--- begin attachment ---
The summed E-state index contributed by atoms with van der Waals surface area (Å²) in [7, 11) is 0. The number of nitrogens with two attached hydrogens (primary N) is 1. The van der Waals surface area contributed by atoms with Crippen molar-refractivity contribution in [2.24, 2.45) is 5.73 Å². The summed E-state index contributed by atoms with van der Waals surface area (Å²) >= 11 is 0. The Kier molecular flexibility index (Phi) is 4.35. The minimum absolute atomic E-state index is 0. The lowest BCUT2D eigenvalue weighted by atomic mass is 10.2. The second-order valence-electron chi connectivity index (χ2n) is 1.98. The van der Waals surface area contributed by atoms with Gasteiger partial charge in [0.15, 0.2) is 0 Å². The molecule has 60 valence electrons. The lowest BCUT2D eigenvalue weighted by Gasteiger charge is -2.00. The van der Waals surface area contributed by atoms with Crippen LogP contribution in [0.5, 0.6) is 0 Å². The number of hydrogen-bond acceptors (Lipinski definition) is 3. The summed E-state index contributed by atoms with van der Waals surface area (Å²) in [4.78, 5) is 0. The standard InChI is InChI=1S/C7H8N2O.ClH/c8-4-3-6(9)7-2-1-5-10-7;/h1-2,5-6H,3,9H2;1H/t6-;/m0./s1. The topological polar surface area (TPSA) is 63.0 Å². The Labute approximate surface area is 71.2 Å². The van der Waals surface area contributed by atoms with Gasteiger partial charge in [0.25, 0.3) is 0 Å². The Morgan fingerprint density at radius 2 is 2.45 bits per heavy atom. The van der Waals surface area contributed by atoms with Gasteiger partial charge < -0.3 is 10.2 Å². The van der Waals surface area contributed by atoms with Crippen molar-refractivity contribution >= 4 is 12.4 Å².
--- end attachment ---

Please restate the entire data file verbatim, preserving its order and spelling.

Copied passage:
The summed E-state index contributed by atoms with van der Waals surface area (Å²) in [7, 11) is 0. The number of nitrogens with two attached hydrogens (primary N) is 1. The van der Waals surface area contributed by atoms with Crippen molar-refractivity contribution in [2.24, 2.45) is 5.73 Å². The summed E-state index contributed by atoms with van der Waals surface area (Å²) >= 11 is 0. The Kier molecular flexibility index (Phi) is 4.35. The minimum absolute atomic E-state index is 0. The lowest BCUT2D eigenvalue weighted by atomic mass is 10.2. The second-order valence-electron chi connectivity index (χ2n) is 1.98. The van der Waals surface area contributed by atoms with Gasteiger partial charge in [0.15, 0.2) is 0 Å². The molecule has 60 valence electrons. The lowest BCUT2D eigenvalue weighted by Gasteiger charge is -2.00. The van der Waals surface area contributed by atoms with Crippen LogP contribution in [0.5, 0.6) is 0 Å². The number of hydrogen-bond acceptors (Lipinski definition) is 3. The summed E-state index contributed by atoms with van der Waals surface area (Å²) in [4.78, 5) is 0. The standard InChI is InChI=1S/C7H8N2O.ClH/c8-4-3-6(9)7-2-1-5-10-7;/h1-2,5-6H,3,9H2;1H/t6-;/m0./s1. The topological polar surface area (TPSA) is 63.0 Å². The Labute approximate surface area is 71.2 Å². The van der Waals surface area contributed by atoms with Gasteiger partial charge in [0.25, 0.3) is 0 Å². The Morgan fingerprint density at radius 2 is 2.45 bits per heavy atom. The van der Waals surface area contributed by atoms with Gasteiger partial charge < -0.3 is 10.2 Å². The van der Waals surface area contributed by atoms with Crippen molar-refractivity contribution >= 4 is 12.4 Å².